So, it is not at all surprising to see these kinds of completely clueless statements, based on the relentless indoctrination by the schools and media, which hold the state as the fountain of all good things, and the evil scapegoats du jour as the villainous “kulaks”, who are the cause of all our problems.

    In one of the greatest intellectual/moral frauds of all time, the sophists of the collective have managed to make the private actions of economic actors an evil threat, while the political actions of the corrupt and incompetent ruling elite are the salvation of the nation.

    This can only happen in a society reduced to the mentality of the young metallurgist, and endlessly distracted by a continuous stream of trivial and salacious gossip disguised as news.

    This grotesque tragi-comedy will not be undone until those who reject the collectivist mentality complete their own march through the institutions, and the sooner we get started, the better.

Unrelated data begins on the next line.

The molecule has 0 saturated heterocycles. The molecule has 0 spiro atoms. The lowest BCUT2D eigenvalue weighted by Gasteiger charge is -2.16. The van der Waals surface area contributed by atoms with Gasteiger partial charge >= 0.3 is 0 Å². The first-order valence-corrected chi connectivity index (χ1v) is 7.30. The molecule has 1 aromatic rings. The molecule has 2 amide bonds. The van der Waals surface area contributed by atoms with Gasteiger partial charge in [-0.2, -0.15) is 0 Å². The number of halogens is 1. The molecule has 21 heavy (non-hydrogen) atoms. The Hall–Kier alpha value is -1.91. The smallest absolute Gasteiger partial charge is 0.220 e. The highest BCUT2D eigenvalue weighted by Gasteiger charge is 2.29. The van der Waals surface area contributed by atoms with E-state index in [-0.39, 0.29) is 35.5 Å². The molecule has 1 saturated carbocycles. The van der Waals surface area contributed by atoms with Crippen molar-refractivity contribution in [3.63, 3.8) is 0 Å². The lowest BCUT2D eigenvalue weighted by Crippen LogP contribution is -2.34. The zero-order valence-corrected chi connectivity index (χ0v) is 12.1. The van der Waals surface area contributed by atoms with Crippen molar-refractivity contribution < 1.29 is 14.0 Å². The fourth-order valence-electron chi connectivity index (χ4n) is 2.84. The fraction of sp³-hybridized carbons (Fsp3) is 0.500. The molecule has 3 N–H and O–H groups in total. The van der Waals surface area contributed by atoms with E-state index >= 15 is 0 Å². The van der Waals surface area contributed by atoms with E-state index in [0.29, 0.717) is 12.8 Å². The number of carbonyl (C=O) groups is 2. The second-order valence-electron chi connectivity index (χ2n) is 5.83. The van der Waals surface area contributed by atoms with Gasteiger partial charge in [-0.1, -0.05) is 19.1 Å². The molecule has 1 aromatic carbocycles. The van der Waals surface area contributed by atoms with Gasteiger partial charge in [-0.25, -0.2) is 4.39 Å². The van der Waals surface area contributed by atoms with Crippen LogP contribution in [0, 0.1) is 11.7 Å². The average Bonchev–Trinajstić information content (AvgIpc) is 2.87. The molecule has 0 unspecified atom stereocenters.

By the way, this form of media has become a very powerful force already, so don’t be surprised when the collective strikes back, as it has tried to do several times in the past under this guise or that.

    At this juncture, we must rely on the “power of the powerless”, not an insubstantial instrument, while we gather our strength.

    Fortunately, the arrogant incompetence and corruption of our adversaries undermines everything they do, and enables those who yearn to live with freedom and dignity.

    As one of my historical heroes always said, “Carthago delenda est”, so I have become a broken record when I repeat that each free person must be ready to defend that freedom at all times, verbally and physically, in every possible context.